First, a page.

Atlantic Basin Iron Works

Atlantic Basin Iron Works

Atlantic Basin Iron Works

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The Atlantic Basin Iron Works was an ironworks that operated in Brooklyn, New York, in the early to mid-20th century. It built U.S. Navy warships during World War I and II.

Founded before 1910,

During World War II, the company specialized in ship conversion and repair, and like most US shipyards at the time, it was heavily contracted for work by the U.S. Army, U.S. Navy and Maritime Commission.

In 1941-42, the company converted a 9,300-ton passenger/cargo ship into a light aircraft carrier for the British Royal Navy,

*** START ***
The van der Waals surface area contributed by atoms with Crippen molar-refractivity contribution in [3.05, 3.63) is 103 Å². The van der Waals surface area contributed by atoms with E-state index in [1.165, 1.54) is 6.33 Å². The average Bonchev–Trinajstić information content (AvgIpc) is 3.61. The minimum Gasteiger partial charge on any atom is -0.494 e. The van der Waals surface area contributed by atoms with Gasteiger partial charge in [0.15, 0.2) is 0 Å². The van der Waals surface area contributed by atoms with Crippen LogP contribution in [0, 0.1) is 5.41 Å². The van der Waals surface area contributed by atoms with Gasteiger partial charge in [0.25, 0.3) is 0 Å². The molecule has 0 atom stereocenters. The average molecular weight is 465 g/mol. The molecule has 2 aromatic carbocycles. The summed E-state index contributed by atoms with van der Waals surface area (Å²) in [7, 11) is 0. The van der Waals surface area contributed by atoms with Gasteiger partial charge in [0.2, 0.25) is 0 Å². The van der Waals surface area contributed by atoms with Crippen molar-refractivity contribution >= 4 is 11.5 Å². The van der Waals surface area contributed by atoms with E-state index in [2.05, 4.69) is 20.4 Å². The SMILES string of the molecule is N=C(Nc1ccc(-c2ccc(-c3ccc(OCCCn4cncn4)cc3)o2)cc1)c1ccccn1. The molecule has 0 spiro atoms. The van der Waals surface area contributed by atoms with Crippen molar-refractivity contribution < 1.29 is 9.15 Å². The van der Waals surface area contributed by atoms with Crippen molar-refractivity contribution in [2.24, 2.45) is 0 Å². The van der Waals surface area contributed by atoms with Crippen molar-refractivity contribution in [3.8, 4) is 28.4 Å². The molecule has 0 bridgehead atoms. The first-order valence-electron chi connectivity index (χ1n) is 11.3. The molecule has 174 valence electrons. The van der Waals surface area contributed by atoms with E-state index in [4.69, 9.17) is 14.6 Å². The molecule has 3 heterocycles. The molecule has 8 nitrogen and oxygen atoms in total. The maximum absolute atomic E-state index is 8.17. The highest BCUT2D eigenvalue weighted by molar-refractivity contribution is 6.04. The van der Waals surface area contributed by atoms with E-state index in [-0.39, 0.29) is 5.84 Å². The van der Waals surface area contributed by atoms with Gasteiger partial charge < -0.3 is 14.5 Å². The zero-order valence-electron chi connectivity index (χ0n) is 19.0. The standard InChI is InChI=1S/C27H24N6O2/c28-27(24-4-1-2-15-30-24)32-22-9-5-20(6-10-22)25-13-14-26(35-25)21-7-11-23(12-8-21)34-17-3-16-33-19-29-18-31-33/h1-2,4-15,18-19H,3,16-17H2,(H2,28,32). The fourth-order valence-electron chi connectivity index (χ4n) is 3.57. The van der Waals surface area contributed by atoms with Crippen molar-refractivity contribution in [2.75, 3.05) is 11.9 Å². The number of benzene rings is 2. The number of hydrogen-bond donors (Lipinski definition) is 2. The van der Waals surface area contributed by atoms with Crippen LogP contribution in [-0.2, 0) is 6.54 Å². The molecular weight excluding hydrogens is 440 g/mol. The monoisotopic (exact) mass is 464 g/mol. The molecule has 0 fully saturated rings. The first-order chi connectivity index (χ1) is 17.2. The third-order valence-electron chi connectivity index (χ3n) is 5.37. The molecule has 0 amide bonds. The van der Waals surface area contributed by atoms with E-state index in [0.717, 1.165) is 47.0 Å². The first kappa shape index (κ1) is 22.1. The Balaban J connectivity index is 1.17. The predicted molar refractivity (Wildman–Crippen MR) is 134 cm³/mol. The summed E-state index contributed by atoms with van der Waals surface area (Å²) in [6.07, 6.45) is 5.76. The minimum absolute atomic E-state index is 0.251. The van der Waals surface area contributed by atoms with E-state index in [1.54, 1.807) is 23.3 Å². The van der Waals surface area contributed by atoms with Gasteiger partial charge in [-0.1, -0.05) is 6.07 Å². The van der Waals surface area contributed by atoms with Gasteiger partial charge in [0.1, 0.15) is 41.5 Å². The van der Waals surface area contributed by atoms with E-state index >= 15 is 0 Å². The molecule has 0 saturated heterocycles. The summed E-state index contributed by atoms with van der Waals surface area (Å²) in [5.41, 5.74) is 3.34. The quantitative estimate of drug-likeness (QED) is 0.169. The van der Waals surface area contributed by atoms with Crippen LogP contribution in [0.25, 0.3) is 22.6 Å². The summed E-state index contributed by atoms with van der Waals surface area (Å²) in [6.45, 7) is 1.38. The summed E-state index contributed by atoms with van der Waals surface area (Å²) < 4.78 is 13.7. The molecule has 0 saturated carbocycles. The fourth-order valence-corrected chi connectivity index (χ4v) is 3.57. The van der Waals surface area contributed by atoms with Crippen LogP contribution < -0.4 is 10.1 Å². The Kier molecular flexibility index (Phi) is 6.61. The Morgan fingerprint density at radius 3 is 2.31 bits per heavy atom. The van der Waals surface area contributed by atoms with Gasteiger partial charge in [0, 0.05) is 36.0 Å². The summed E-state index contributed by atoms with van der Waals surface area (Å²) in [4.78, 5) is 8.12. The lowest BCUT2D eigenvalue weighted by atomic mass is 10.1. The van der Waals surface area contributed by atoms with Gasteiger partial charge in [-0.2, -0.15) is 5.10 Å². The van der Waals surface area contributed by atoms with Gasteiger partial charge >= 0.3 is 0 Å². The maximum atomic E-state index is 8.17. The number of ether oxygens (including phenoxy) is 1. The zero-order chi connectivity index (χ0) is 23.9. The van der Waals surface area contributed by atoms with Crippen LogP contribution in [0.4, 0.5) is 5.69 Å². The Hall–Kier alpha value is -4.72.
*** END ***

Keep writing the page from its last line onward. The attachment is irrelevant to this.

The company's owner, Bernard A. Moran, was strongly anti-union and had defied attempts by the CIO's Marine and Shipbuilding Workers Union to secure a contract with the company since November 1938. His approach became problematic during the war after the Roosevelt administration's War Labor Board ordered Moran under its broad war powers to sign a union security (maintenance-of-membership) contract. In spite of warnings that he might lose all his government contracts or have his company seized, Moran remained intransigent, and after three months of legal wrangling, the government made good on its threat and seized...
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